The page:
CM . . .
. Volume XVII Number 27. . . .March 18, 2011
Sinking Deeper: Or My Questionable (Possibly Heroic) Decision to Invent a Sea Monster.
Halifax, NS: Nimbus, 2011.
168 pp., pbk., $12.95.
Grades 7-9 / Ages 12-14.
Review by Ann Ketcheson.
Reviewed from Advance Reading Copy.
"Did you really have to break the window?" I asked Granddad Angus. "You could have just tapped on the door and I'd have opened it. I'm sure Dad keeps a key under the doormat."
"Breaking the window was much more dramatic," Granddad Angus explained. "You can't live the story of your life properly without the occasional addition of a little sudden drama."
Granddad Angus had a theory. He believed that life was nothing more than a story we told ourselves. A story that would not reveal its ending until we finally got there and found out just what we had been trying to tell ourselves all along.
"Hurry up," granddad Angus said. "The last thing I need is to be yelled at by Police Chief McTavish."
Let me see if I can hack down the family tree so that you can have a better look at each knothole and twig.
Police Chief McTavish is my dad. That makes me his son, which is what he usually calls me. Granddad Angus is my dad's dad, and I'm the one at the end – mostly stuck in the middle.
Have you got that straight?
I opened the outside door. The first thing I saw was Granddad Angus, wearing his kilt and his backwards fanny pack, a faded blue t-shirt that read, "Bagpipes Blow, Big Time," a pair of floppy, red plaid running shoes, and his magic fishing vest of many pockets. All of that and a grin so big and so wide he looked as if he was getting set to tell the entire known universe the single greatest knock-knock joke in history."
Welcome to Deeper Harbour, Nova Scotia, complete with fishing dories and the sounds of both bagpipes and the ocean. Other than that, Deeper Harbour doesn't have much to offer. There's no McDonalds and no movie theatre. Deeper Harbour hasn't even been on the main road for years because the new highway bypassed it. Fourteen-year-old Roland McTavish has grown up here and realizes the town is in trouble since the number of fishermen is small and there certainly isn't any tourism to speak of. When Roland's mother announces she and he are leaving town and moving to Ottawa, Roland has to think quickly in order to save himself and his hometown. He knows exactly what to do: invent a sea monster and stir up some publicity to put Deeper Harbour on the map. What a scheme!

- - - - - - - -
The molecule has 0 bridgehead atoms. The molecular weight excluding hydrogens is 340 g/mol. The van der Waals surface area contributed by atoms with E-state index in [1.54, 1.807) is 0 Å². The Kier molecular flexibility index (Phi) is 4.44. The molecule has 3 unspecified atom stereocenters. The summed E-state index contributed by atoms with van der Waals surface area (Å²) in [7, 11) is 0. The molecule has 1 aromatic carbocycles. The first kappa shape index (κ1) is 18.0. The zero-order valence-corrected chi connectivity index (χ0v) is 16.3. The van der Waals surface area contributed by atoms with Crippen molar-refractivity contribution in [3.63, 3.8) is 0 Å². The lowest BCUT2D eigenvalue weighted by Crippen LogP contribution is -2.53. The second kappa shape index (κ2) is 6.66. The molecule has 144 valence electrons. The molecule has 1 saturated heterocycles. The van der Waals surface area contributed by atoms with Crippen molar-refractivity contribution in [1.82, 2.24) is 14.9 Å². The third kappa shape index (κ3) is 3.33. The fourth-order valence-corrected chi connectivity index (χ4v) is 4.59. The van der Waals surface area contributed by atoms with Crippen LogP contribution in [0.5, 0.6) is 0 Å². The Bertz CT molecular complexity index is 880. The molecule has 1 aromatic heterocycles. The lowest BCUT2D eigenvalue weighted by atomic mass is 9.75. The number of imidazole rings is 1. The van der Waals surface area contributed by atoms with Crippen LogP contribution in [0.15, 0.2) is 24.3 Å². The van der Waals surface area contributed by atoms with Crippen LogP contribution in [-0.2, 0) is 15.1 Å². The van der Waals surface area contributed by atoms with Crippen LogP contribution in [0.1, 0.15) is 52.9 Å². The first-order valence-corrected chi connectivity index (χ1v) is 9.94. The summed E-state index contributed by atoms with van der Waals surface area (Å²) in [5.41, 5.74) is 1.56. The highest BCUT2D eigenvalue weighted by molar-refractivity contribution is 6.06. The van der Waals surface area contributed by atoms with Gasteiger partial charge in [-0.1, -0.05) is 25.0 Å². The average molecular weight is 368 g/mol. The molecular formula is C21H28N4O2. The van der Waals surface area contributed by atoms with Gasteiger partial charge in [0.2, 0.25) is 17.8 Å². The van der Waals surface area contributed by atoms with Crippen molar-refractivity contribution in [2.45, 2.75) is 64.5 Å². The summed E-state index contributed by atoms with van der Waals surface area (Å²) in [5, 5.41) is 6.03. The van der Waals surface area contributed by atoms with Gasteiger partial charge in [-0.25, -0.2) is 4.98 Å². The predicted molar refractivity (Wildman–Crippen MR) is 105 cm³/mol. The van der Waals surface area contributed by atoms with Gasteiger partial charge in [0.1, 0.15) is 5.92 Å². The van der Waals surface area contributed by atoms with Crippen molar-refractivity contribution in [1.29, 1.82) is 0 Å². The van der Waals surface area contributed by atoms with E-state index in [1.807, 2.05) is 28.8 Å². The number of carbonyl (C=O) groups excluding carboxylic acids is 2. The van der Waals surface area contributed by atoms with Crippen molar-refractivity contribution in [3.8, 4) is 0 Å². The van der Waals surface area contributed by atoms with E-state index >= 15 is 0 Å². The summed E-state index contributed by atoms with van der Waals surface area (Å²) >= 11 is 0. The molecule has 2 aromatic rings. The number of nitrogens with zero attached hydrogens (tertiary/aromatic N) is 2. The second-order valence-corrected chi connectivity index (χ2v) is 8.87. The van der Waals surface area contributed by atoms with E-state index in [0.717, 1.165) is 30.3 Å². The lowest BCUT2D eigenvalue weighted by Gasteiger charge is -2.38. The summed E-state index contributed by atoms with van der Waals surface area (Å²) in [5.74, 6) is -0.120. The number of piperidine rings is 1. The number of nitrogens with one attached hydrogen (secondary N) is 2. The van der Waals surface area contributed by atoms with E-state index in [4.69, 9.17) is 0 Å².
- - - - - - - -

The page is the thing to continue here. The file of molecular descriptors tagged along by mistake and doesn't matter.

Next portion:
Steve Vernon's love of Nova Scotia and his wicked sense of humour both come through loud and clear in the pages of Sinking Deeper, his first young adult novel. The atmosphere of the small town with its single restaurant and police force of one resonates with anyone who has had a small village experience. Vernon creates local colour using both the fishing industry and the Scottish heritage of the area. The townspeople are quirky and fun, particularly Roland's friend Dulsie who paints a "tattoo of the day" on her face since her dad won't allow her to get a real one. The two main adults in the sea monster caper are also humorous - Granddad Angus and Dulsie's father Warren. Yet both are helpful and dependable and come up with unexpectedly wise comments which seem to amaze the teenagers.
This novel is a wonderful comic ride. Vernon uses wordplay, such as the title of the novel, itself, to amuse readers. Far from being a typical hero, Roland is self-effacing and quick to find the humour both in his own crazy ideas as well as in the people and events around him. Will Fogopogo the sea monster – literally – sink or swim? Will anyone believe the story and, more importantly, come to Deeper Harbour in hopes of catching a glimpse of the local attraction? On another level, readers can see the workings of a small town, not just the bits of gossip and mischief but also how members of a small community can pull together and help one another when circumstances demand it. Vernon also plays with the idea of just what novel and creative plans a teenager can produce in order to avoid what appears to be a disaster – in this case, moving to Ottawa.
What is most touching in the novel is the relationship between Granddad Angus and Roland. Granddad is a big kid himself with the same energy and imagination as his grandson. The two are best friends, and yet Roland realizes more and more what a connection they have and just how much he can learn from Granddad Angus, "the most important person in my whole short life." (p. 159)
Whether you read Sinking Deeper as an adventure, a comedy, a story about family and relationships or as a travelogue to a small fishing community in Nova Scotia, you will not be disappointed. Steve Vernon is a virtuoso storyteller whose voice takes readers to unforgettable places and introduces them to amazing people.
Ann Ketcheson, a retired teacher-librarian and teacher of high school English and French, lives in Ottawa, ON, but who would love to visit Deeper Harbour someday!
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